Advertisements

To Grace.

15 Apr

Grace,

I’ve been thinking about you a lot today. Even though I won’t be able to spend time writing my book until this semester is over in 2 weeks, I’ve been thinking about all the things that I want to tell you…all the things I want you (and other kids with CP) to realize. But at 19, I don’t know what they all are. I’m still learning a good many of them myself.

The truth is, I’m scared. I’m scared of how my CP is going to affect me as I get older. It’s limiting now, but I’m afraid of how it’ll limit me further on down the road. At 19, my back pain is what bothers me the most. Sometimes I have to completely stop in my tracks when my back spasms. It’s different from the spasms that I had in my legs after all of my surgeries. It’s not as jerky as the spasms were in my legs, but it still hurts enough to cause to me stop, place my hand on my lower back, and try to breathe through the pain. I’m afraid this pain will only get worse, and that scares me. There is so much I want to do in my lifetime. I want to travel, be a counselor, write more books, have a family….all of it. Granted, most of that is a ways away, but at this point I can’t tell myself that it’s not a possibility. I just can’t.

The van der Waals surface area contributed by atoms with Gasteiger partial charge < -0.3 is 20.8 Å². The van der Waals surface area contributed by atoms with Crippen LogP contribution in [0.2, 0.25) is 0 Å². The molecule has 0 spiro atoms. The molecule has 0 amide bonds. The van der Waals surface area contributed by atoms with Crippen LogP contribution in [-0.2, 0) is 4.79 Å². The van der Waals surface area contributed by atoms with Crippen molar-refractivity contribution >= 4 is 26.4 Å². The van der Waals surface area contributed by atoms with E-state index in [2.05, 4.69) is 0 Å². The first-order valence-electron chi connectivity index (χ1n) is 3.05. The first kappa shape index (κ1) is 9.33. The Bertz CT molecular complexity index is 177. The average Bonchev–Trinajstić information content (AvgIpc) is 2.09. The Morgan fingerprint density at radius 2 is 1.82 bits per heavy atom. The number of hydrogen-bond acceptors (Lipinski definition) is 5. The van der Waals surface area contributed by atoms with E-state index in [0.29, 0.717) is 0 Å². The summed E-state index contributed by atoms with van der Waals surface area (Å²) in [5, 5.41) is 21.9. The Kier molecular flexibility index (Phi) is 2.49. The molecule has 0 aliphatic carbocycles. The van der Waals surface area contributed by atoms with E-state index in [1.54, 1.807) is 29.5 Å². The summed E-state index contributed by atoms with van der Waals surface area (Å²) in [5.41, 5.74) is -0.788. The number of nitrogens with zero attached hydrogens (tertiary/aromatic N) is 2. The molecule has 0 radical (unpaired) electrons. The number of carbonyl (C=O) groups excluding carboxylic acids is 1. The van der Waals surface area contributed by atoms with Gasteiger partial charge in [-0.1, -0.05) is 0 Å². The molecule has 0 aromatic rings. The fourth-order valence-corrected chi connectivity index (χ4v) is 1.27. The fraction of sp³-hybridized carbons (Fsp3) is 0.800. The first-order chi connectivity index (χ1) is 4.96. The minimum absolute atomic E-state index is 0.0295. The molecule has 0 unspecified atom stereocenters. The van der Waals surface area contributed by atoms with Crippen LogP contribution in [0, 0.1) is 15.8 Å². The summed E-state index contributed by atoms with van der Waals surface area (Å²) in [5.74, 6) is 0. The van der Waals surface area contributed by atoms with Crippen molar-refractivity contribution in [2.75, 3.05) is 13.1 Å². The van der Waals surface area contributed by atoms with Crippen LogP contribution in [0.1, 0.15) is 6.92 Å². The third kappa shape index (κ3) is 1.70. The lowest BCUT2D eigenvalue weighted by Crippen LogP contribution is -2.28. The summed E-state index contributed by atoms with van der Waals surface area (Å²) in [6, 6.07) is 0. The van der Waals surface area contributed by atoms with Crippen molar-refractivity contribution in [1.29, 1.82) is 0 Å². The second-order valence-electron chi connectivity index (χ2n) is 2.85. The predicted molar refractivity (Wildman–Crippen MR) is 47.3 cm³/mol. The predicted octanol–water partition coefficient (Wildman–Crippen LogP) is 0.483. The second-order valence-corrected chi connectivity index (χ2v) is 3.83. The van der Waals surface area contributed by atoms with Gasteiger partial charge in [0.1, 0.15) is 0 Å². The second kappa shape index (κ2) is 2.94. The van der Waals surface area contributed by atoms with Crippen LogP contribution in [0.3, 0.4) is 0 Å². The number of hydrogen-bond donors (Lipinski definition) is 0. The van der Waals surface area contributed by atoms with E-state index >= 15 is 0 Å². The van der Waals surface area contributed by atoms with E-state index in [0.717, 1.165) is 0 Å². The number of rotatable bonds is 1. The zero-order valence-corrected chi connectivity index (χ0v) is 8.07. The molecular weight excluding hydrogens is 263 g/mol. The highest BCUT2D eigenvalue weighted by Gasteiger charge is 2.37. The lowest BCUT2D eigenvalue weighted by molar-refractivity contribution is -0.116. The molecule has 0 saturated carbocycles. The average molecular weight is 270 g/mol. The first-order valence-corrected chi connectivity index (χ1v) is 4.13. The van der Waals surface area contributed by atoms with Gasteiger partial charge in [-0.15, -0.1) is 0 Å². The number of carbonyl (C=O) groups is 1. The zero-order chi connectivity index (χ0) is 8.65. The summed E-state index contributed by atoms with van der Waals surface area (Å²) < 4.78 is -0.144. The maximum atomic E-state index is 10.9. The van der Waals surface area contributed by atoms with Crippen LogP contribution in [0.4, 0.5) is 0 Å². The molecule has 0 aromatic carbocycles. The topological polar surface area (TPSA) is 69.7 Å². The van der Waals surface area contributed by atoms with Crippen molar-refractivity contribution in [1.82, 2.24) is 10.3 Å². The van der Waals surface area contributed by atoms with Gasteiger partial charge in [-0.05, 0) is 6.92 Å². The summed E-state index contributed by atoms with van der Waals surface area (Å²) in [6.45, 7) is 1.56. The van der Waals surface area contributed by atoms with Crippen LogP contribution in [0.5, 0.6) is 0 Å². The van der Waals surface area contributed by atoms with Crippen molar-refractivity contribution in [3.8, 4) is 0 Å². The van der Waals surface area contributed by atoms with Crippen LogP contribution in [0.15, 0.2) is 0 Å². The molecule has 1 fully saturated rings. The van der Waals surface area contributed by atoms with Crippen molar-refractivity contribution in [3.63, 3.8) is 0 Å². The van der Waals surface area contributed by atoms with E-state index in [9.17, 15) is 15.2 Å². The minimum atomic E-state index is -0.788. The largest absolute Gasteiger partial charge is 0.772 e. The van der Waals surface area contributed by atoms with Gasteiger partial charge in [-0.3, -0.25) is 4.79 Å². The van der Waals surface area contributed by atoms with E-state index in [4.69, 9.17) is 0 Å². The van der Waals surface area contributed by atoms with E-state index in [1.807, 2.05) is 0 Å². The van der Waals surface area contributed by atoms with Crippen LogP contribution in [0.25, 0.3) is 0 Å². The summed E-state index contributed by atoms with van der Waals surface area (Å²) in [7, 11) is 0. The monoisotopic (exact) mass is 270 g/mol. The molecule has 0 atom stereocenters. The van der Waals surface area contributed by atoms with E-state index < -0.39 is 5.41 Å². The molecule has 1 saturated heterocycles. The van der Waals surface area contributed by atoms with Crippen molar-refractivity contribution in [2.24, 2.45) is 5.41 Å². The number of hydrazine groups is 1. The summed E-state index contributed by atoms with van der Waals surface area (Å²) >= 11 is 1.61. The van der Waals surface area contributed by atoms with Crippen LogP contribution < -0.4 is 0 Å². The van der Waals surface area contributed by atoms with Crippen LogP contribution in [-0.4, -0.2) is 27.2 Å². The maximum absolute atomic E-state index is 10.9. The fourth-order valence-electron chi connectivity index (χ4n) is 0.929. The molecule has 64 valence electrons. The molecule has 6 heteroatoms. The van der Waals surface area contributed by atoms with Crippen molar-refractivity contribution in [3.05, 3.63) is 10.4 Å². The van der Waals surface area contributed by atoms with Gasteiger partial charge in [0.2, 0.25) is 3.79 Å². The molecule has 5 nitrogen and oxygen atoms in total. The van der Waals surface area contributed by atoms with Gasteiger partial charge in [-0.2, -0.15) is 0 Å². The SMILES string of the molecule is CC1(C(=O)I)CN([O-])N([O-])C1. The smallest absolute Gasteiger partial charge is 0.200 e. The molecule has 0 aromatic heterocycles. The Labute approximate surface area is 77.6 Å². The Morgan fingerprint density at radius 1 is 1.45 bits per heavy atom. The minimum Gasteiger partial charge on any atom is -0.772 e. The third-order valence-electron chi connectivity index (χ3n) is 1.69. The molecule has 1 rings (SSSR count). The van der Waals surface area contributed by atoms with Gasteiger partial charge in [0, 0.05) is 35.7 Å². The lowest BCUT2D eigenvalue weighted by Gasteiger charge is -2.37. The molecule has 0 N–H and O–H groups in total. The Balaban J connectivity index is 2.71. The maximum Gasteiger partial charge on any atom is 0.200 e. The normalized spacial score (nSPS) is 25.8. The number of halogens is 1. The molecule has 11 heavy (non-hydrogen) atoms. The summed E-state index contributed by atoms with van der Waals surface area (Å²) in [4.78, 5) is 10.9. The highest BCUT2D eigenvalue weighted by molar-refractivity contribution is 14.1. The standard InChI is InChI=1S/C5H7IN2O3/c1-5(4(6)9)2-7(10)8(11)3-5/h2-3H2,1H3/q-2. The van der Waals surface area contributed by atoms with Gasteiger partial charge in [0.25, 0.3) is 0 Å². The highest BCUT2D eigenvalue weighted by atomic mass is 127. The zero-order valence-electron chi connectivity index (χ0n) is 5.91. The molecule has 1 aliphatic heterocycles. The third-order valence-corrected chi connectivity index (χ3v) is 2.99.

Even though I know I will cross the hurdles when I come to them, it’s no less scary. I know that you know this. However, ever since I’ve known you, I’ve never seen fear in your eyes. I don’t know if, like me, you’ve placed that fear in a box in the back of your mind, but either way, I sit and wonder what you’re thinking, what you’re feeling. Even though you’re 11, I’ve wanted to sit with you and talk to you about how you feel about having CP. But honestly, I don’t know how I would phrase the question, and I don’t know if I could bear to hear the answer. I don’t even know if I’d be able to get the question out fully before I started crying. If you sat and told me that you’re scared and it hurts and you don’t understand why you’re different and how you wish you could be like everyone else, I’d cry. Not because I’d feel sorry for you, but because I’d be able to say that I know exactly how you feel. I still feel some of those emotions. Not always, but they creep up every now and then.